The previous entry discussed both the inconsistencies and insufficient definitions of the article entitled, “How to Argue That God Does Not Exist.” I don’t want to focus on this too much, but I did want to continue in examining two more areas: the irrelevancies and inaccuracies. It should prove somewhat interesting!
III. The Irrelevancies.
Something is irrelevant just in the case its affirmation or denial can be accepted by either party who disputes some other claim. So, for instance, that the North Pole is north of Canada is irrelevant to whether or not the 40th president was John F. Kennedy. Its truth doesn’t have any implications for the claim under consideration. With that in mind, we turn to a couple of examples in this article of irrelevancies.
First, he claims that “morality does not require any religious belief.” That seems a bit ambiguous, but fortunately for us, he explains what he means. “The ability to distinguish right from wrong does not require any religious beliefs.” While this disambiguation is itself ambiguous (is it really the ability to distinguish right from wrong does not require God or that religious belief be true, or the ability to distinguish right from wrong does not require belief in God or belief in religious claims? It’s not 100% clear, but I lean toward the latter for his meaning.), it seems he is reacting against the perceived claim that atheists act immorally. Well, taking his meaning, I think we can agree. It seems obvious that atheists can act immorally or morally, independent of their religious beliefs. However, this is just irrelevant to the truth of the Christian God’s existence (or really, any god). It doesn’t follow that God doesn’t exist from the truth of “atheists can act in such a way as to conform to moral duties and obligations.” It doesn’t even follow from that that the argument for God from morality fails! That is, one is completely consistent in affirming this claim and the claim that God grounds morality.
Second, it is claimed that religion has been used to control the masses. Again, it’s not clear what’s being claimed here: does he mean that, for every religion, there is at least one instance of it being abused to control people? Or does he mean that, for every religion, it is always and only used to control people? Or does he mean that, for every religion, it is usually used to control people? Let’s say the first definition is under consideration. What’s supposed to be the argument? There is none given, so we have to infer it. I suppose it would be something like: “If any religion X has ever been used to control the masses, it is false.” But why should we believe something like that? That claim is, essentially, that if some arena’s power structures abuse that power, that the factual content of beliefs that they do hold are false. I don’t see any reason to believe that. Without such a claim, however, it’s clear that the definition is irrelevant. Let’s look at the second definition. Not every instantiation of Christian exercises has been used for control purposes, so it would just be false (consider charities, amongst other examples). The third definition also needs some kind of argument in order to avoid irrelevancies. It occurs to me we can try to strengthen the argument thusly: “If any religion X normally abuses its power by way of its beliefs, then those beliefs have come about for irrational reasons, and are not justified in being held to be true.” This is the strongest version of an argument that I can come up with. Unfortunately, it’s just not true. This is because it’s not only possible, but even likely, that the beliefs were formed first, and then these beliefs are used to control the masses. So, for instance, depending on what we mean by control, Christian churches will insist that one accepts the deity of Christ, and may even use that rule as a control on membership. But most, if not all, of these church leaders of individual churches adopted belief in Christ’s deity before the belief that this needed to be a control on church membership.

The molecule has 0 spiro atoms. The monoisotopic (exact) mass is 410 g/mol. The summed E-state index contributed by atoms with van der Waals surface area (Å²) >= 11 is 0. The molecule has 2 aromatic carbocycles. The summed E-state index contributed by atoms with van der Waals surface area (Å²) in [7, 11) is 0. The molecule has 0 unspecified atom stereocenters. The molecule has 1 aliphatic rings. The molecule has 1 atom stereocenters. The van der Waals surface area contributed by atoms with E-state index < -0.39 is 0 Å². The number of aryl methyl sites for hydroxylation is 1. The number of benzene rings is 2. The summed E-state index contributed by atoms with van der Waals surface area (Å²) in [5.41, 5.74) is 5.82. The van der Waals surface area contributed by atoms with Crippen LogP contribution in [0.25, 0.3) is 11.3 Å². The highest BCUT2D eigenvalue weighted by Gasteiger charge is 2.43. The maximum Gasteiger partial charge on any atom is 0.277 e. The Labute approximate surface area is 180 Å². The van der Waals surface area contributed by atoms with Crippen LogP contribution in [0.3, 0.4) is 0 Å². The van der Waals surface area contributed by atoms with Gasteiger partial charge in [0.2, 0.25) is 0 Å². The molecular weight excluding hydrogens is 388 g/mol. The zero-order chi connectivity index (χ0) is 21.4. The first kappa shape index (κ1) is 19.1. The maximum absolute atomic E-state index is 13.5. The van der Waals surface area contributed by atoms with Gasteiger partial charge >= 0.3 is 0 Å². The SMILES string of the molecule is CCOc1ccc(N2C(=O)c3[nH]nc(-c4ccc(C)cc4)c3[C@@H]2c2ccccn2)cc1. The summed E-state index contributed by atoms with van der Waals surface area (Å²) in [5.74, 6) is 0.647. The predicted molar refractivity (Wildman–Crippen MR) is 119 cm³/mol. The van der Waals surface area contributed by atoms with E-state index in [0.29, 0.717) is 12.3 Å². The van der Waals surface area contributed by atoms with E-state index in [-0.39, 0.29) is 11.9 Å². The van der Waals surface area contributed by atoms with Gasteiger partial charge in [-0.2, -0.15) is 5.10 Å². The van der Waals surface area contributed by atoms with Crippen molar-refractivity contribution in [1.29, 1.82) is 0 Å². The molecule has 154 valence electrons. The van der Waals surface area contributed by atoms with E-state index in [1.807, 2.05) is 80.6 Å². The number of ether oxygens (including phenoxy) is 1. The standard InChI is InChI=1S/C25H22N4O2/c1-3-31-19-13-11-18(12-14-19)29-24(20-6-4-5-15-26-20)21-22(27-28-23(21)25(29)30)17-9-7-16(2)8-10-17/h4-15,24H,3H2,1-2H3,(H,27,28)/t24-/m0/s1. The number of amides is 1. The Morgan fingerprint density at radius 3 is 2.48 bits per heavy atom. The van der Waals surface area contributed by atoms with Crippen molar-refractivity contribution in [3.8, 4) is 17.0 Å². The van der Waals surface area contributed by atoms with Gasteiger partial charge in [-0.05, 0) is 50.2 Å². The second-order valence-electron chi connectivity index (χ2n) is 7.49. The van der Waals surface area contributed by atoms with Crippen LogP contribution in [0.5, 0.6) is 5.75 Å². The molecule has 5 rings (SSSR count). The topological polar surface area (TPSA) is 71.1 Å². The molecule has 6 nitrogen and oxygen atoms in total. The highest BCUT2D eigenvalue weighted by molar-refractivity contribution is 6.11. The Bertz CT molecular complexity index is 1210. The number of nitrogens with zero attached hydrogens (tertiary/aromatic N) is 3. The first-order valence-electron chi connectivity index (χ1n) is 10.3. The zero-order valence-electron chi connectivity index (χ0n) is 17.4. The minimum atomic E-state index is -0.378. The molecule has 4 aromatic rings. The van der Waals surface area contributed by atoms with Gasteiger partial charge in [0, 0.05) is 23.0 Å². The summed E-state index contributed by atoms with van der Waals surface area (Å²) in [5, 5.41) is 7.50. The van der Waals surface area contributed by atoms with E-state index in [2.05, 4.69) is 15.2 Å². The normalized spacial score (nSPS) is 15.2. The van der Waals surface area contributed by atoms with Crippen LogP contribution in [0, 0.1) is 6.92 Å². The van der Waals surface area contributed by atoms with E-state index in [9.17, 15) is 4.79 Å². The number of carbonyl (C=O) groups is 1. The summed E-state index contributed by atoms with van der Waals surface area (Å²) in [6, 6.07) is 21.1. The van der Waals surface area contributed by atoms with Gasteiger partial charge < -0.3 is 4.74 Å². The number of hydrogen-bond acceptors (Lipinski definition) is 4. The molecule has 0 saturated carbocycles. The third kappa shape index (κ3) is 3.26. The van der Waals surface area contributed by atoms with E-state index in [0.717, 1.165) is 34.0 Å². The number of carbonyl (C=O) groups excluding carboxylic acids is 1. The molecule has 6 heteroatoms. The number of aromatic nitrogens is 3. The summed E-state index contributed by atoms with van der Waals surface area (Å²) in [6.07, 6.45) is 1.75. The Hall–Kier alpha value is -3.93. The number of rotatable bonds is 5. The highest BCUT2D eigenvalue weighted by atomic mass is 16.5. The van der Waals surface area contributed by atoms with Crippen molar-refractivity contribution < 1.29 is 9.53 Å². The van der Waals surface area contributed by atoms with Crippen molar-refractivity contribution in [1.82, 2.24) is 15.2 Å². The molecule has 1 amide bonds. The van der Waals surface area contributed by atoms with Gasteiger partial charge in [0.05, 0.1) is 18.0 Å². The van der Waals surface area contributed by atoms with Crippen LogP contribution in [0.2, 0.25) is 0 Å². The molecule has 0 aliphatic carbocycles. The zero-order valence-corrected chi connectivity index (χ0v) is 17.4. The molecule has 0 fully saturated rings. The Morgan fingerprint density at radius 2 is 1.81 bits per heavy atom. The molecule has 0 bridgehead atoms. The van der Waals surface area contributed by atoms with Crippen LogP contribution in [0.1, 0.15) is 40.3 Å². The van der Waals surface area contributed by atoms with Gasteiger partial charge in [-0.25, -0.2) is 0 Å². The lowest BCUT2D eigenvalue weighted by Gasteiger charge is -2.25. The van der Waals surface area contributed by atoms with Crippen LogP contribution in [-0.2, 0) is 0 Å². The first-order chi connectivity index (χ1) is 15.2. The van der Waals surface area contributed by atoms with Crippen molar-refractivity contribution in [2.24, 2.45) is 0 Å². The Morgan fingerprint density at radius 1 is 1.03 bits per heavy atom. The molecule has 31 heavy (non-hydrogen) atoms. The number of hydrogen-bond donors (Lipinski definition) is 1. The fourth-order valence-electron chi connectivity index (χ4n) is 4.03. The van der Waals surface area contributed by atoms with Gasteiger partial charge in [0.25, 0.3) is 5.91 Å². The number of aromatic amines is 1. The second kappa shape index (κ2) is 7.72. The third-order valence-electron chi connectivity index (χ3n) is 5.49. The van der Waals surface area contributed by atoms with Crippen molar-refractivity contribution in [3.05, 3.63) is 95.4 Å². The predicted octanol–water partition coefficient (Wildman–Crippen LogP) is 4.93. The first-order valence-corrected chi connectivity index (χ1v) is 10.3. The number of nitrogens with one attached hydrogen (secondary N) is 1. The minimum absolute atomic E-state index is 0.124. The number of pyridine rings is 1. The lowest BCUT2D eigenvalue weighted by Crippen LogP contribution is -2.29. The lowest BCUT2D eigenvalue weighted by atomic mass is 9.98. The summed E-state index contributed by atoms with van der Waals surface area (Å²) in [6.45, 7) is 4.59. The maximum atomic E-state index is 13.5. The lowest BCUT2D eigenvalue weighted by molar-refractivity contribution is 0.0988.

Third, the next irrelevancy concerns the “why” of one’s holding of their faith. This is actually spread out over two points. First, he wants a reason of “why they believe so strongly in their faith besides being raised in the dogma’s environment.” It looks like we can discern two senses of “why” here: first, the sense of the origin of belief, and second, of the reasons for belief. This will be important to remember on the next point. The reason this is irrelevant is that even if the believer has absolutely no other explanation for why he believes, and no argument for why God exists (good or otherwise), it won’t follow that God does not exist. At worst, it’s a fact about the purported rationality of a given individual for believing that God does exist. The second point he makes is a counterfactual one. If you were raised in another religious tradition, would you hold the religious beliefs you do hold? Presumably, the answer is supposed to be “no,” and then from there, it (presumably, since he doesn’t say) follows that one is unjustified in believing God exists. But again, the reason this is irrelevant is because one can happily concede he is unjustified in saying that God exists, but that it won’t follow that we should believe God doesn’t exist.